Computer Webinar: Detecting Advanced Threats and Malware

NitroSecurity is offering the following free webinar (info from site):

Detecting Advanced Threats and Malware with Content Aware SIEM

Date: Thursday, October 28, 2010
Time: 2:00 p.m. ET/11:00 a.m. PT

While many organizations have deployed security information and event management (SIEM) solution to meet regulatory compliance requirements, high performance SIEM solutions can do much more. By correlating events, logs, and network flows SIEMs can uncover a range of diverse “low and slow” attacks.

With threats moving rapidly “up the stack,” content aware SIEMs can integrate database session and application layer data to detect dangerous botnets, hidden payloads and covert communications channels.

In this presentation we’ll cover technologies, techniques and best practices for effective threat detection and timely incident response using high performance SIEM systems.

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Putting the Cyber in Cyber Warfare


Analyzing the security field for a while now, I have seen the naysayer comments about cyber warfare. In a real war, you can’t kill with Denial of Service attacks. Or, you can’t shut down the power grid through the internet.

Well, putting all the fluff aside, how would cyber attacks be used in war time?

Right now we just see a lot of cyber espionage, nation states stealing information from other nations. Not that this is a little thing that can just be ignored. According to Sun-Tzu in the Art of War, “Thus it is said that one who knows the enemy and knows himself will not be endangered in a hundred engagements.”

But what most people don’t realize is that in a military conflict, cyber warfare is just another tool in the tool chest. It will be folded in with other forms of electronic warfare.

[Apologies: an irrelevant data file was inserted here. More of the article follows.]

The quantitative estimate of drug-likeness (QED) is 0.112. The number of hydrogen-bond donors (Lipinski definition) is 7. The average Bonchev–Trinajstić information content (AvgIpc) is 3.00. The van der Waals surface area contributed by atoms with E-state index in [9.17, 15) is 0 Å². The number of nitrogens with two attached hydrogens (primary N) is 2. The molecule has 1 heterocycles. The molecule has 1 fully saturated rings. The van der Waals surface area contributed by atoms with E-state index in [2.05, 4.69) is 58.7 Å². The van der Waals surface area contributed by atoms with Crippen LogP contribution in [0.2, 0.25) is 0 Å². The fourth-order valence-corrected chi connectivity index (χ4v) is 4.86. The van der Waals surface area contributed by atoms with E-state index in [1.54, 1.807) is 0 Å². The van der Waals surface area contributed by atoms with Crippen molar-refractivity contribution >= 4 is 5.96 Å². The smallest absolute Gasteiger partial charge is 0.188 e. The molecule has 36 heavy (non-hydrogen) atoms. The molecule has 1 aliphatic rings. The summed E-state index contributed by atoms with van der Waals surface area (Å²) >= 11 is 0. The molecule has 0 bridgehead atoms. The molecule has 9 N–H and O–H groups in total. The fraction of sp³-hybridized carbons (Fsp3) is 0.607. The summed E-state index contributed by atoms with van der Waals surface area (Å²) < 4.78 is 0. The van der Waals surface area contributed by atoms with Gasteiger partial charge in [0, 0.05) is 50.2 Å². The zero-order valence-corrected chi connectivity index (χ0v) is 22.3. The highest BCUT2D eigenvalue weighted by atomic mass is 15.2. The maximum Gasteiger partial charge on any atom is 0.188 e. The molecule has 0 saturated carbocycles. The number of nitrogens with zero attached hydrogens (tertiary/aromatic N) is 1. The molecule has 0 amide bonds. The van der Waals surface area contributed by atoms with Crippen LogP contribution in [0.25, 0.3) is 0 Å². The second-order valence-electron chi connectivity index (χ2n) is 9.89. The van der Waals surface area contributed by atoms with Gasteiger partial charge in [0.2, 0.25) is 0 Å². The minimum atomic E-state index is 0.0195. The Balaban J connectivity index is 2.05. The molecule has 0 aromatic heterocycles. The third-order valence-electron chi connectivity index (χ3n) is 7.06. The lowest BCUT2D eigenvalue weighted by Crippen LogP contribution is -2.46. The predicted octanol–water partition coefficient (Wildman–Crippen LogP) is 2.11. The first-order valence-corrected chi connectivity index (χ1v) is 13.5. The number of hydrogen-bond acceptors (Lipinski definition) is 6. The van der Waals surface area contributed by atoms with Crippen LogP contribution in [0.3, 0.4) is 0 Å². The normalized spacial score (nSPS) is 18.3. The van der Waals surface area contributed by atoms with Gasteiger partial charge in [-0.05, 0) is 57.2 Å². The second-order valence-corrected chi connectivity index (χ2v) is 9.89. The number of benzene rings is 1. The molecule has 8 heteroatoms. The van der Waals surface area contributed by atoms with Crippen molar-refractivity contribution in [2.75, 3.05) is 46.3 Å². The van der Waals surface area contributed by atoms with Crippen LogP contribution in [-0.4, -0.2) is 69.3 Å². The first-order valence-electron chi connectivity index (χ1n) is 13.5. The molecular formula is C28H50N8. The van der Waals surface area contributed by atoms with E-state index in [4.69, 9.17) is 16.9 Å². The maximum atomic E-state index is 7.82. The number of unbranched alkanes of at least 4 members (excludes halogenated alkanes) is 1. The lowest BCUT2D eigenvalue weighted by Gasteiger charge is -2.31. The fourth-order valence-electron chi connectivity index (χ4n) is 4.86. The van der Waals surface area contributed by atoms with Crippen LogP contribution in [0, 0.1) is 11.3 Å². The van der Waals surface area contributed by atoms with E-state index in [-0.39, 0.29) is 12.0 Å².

On the Military channel a while back they interviewed a Commando Solo pilot. He mentioned that during Desert Storm, they completely owned Iraq’s communication, radar, SAM and advanced warning systems. They were able to hide American troop movement by removing them from their systems, and placing fake decoy units into the system.

Electronic warfare specialists coordinated with Special Forces ground troops to subvert every form of Iraqi communication. An Iraqi officer would pick up the phone and a Special Forces operator would answer.

It got so bad, that Iraqi’s no longer trusted radio and phone communication to troops, so they started hand writing commands and delivering them in vehicles. The US responded by simply blowing up the vehicles.

Systems do not have to be connected to the internet to be susceptible to cyber warfare. Many modern communication systems run on TCP/IP, the same protocol that the internet uses. When TCP/IP was created, security was not a big concern, so phone systems based on TCP/IP are just as susceptible to the same protocol level vulnerabilities as computer systems.

Also, systems not connected to the internet are still vulnerable to cyber warfare if someone walks into the facility and installs a virus or a back door into the system. Or, if a USB drive infected with SCADA attacking Stuxnet is plugged into a computer inside the isolated network…

The Russians combined cyber warfare tactics with physical warfare during the Russia-Georgia conflict.